Public Release: 

Princeton University launches NSF-funded initiative to study Southern Ocean's role in global systems

Eleven institutions participate in study of the ocean that surrounds Antarctica and plays key role in climate regulation

National Science Foundation

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IMAGE: These are icebergs in the Southern Ocean near NSF's Palmer Station. view more

Credit: Kelly Jacques, NSF

Scientists from 11 institutions across the United States will meet this week at Princeton University to officially launch a $21-million, National Science Foundation (NSF)-funded, interdisciplinary initiative to study the Southern Ocean, the sea that surrounds Antarctica.

The Southern Ocean is thought to account for 30 percent of the world's ocean area and absorbs half of the human-produced carbon dioxide in the atmosphere.

The Southern Ocean Carbon and Climate Observations and Modeling program, or SOCCOM, is a six-year initiative headquartered at Princeton. In addition to NSF, NASA and the National Oceanic and Atmospheric Administration (NOAA) also are contributing to SOCCOM.

"SOCCOM will enable top scientists from institutions around the country to work together on Southern Ocean research in ways that would not otherwise be possible," said SOCCOM director Jorge Sarmiento, Princeton's George J. Magee Professor of Geoscience and Geological Engineering and director of the Program in Atmospheric and Oceanic Sciences.

"The scarcity of observations in the Southern Ocean and inadequacy of earlier models, combined with its importance to the Earth's carbon and climate systems, means there is tremendous potential for groundbreaking research in this region," Sarmiento said.

Through its Division of Polar Programs, NSF manages the U.S. Antarctic Program, which coordinates all federal research on the southernmost continent and in the surrounding waters.

"Continuously encircling the Antarctic continent, the Southern Ocean, connected to the atmosphere of the entire southern hemisphere, represents the Earth as a predominantly aquatic planet," said Peter Milne, Polar Programs' Ocean and Atmospheric Sciences Program director. "In many respects simpler, this representation still underlies how much remains to be understood of how our climate works."

SOCCOM will create a biogeochemical and physical portrait of the ocean by deploying roughly 200 floats outfitted with sensors that will provide almost continuous information related to the ocean's carbon, nutrient (nitrates, in particular) and oxygen content, both at and deep beneath the surface.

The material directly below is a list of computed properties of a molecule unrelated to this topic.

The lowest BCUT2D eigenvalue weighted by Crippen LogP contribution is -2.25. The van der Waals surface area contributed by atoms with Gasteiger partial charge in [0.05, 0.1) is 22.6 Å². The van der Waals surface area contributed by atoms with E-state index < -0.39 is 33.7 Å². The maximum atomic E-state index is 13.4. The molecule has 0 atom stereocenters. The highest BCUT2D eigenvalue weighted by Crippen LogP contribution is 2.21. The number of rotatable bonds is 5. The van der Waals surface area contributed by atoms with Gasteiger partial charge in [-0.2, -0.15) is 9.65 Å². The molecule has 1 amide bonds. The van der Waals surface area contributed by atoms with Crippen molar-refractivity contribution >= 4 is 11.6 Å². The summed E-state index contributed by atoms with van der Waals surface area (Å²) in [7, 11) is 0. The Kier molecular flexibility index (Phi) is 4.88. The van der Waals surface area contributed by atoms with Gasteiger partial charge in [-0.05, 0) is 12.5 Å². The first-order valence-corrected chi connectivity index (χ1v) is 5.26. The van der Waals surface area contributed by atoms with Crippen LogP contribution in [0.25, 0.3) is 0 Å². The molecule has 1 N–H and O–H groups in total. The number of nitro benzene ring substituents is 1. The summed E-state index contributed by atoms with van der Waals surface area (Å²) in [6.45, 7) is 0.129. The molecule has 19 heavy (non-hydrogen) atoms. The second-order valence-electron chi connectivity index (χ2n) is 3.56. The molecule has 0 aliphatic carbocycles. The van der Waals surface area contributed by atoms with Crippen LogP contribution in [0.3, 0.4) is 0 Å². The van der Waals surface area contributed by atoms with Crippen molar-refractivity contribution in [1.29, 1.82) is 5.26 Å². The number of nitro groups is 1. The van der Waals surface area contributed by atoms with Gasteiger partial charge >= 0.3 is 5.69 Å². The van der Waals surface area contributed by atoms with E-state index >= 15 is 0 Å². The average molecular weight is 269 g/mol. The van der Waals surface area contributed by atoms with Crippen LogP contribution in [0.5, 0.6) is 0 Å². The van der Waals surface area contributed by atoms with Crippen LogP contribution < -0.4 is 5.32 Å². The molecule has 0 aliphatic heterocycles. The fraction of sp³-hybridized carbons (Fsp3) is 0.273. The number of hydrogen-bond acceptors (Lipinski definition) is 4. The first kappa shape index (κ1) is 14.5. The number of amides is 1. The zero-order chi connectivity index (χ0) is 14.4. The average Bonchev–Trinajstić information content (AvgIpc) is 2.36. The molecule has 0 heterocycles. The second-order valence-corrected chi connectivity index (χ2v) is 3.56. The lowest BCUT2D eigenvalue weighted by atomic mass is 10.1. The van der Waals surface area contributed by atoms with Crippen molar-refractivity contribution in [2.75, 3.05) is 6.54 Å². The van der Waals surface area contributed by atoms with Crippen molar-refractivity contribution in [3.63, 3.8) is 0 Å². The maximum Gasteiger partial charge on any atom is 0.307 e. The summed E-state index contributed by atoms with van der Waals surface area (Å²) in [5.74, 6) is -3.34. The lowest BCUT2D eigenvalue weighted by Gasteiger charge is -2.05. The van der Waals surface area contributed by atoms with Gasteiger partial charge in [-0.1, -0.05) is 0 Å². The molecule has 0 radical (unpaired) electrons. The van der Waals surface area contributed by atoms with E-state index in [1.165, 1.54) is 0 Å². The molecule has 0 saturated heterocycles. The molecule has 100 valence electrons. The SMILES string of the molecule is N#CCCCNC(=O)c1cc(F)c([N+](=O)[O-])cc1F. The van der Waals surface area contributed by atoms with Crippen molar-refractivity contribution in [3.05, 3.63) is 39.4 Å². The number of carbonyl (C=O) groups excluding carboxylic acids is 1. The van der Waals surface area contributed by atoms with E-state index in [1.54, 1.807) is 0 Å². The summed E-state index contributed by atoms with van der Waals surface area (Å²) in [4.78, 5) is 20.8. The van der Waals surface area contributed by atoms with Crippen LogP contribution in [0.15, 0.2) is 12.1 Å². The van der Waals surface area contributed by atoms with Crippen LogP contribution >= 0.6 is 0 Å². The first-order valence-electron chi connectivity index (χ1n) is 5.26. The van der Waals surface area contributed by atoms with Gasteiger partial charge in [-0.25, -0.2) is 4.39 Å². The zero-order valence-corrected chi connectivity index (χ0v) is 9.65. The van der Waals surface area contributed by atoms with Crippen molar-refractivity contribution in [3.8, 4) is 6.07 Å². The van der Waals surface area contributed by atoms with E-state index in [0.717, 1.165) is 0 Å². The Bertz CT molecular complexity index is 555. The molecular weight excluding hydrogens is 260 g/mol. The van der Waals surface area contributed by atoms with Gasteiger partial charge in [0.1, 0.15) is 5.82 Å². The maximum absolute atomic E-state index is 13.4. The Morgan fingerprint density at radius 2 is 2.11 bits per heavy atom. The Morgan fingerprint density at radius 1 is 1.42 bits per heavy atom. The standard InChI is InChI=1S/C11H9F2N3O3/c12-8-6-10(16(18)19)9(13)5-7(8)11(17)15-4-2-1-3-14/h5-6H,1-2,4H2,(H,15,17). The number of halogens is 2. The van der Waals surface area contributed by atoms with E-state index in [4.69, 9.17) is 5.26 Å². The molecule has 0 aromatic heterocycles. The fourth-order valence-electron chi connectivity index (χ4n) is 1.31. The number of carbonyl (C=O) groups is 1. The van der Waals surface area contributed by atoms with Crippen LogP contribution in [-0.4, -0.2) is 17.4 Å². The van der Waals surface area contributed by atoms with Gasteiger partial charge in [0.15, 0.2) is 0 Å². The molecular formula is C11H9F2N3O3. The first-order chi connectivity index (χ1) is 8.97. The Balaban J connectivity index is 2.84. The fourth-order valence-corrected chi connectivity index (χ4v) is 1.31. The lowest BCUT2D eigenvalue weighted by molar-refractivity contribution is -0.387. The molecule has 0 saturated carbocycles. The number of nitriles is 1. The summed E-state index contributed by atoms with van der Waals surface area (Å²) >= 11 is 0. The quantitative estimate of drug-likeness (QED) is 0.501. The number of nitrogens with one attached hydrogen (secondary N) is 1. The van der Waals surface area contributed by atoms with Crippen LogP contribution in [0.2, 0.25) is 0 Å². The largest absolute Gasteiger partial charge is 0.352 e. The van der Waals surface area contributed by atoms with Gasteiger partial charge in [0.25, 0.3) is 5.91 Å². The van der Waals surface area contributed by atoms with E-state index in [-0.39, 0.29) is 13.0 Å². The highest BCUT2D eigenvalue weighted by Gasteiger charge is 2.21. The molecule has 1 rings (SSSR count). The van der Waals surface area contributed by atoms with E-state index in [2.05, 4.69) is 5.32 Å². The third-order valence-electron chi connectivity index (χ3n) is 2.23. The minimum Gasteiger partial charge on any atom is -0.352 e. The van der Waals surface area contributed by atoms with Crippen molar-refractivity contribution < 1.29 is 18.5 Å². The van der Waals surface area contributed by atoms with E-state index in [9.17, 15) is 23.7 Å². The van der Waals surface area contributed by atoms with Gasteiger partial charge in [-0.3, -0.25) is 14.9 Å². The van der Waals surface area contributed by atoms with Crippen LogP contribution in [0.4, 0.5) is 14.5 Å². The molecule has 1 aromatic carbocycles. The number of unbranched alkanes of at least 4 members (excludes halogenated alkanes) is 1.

The floats are augmented biogeochemical versions of the nearly 4,000 Argo floats deployed worldwide to measure ocean salinity and temperature. They will be constructed at the University of Washington with sensors from the Monterey Bay Aquarium Research Institute; NOAA's Climate Program Office will provide half of the basic Argo floats.

Float deployment, observation analysis and data assimilation will be led by the Scripps Institution of Oceanography at the University of California, San Diego. Researchers from Oregon State University and NOAA will develop the floats' carbon algorithms. In addition, NASA will support a complementary project involving researchers at the University of Maine and Rutgers University that will equip the floats with bio-optical sensors intended to gather data about biological processes in the water column.

SOCCOM marks the first large-scale deployment of these biogeochemical floats.

"These floats are revolutionary and this major new observational initiative will give us unprecedented year-round coverage of biogeochemistry in the Southern Ocean," Sarmiento said.

SOCCOM will provide direct observations to further understand the importance of the Southern Ocean as suggested by models and ocean studies. Aside from carbon and heat uptake, models have indicated that the Southern Ocean delivers nutrients to lower-latitude surface waters that are critical to ocean ecosystems around the world. In addition, the impacts of ocean acidification as levels of carbon dioxide in atmosphere increase are projected to be most severe in the Southern Ocean.

The floats are expected to increase by 10 to 30 times the monthly data currently coming out of the Southern Ocean, Sarmiento said. That data will be used to improve recently developed high-resolution, Earth-system models that will allow for a better understanding of the Southern Ocean and for better projections of Earth's climate and biogeochemical trajectory.

In addition to administering the project, Sarmiento and other Princeton researchers will co-lead the modeling and broader impacts components, as well as coordinated data management. Researchers from NOAA's Geophysical Fluid Dynamics Laboratory housed on Princeton's Forrestal Campus will carry out high-resolution, Earth-system simulations in support of the modeling effort, which is led by the University of Arizona and includes collaborators from the University of Miami.

Climate Central, a non-profit science and journalism organization based in Princeton, will oversee the broader-impacts component.

In keeping with SOCCOM's knowledge sharing, or "broader impacts," component, all the information collected will be freely available to the public, other researchers and industry.

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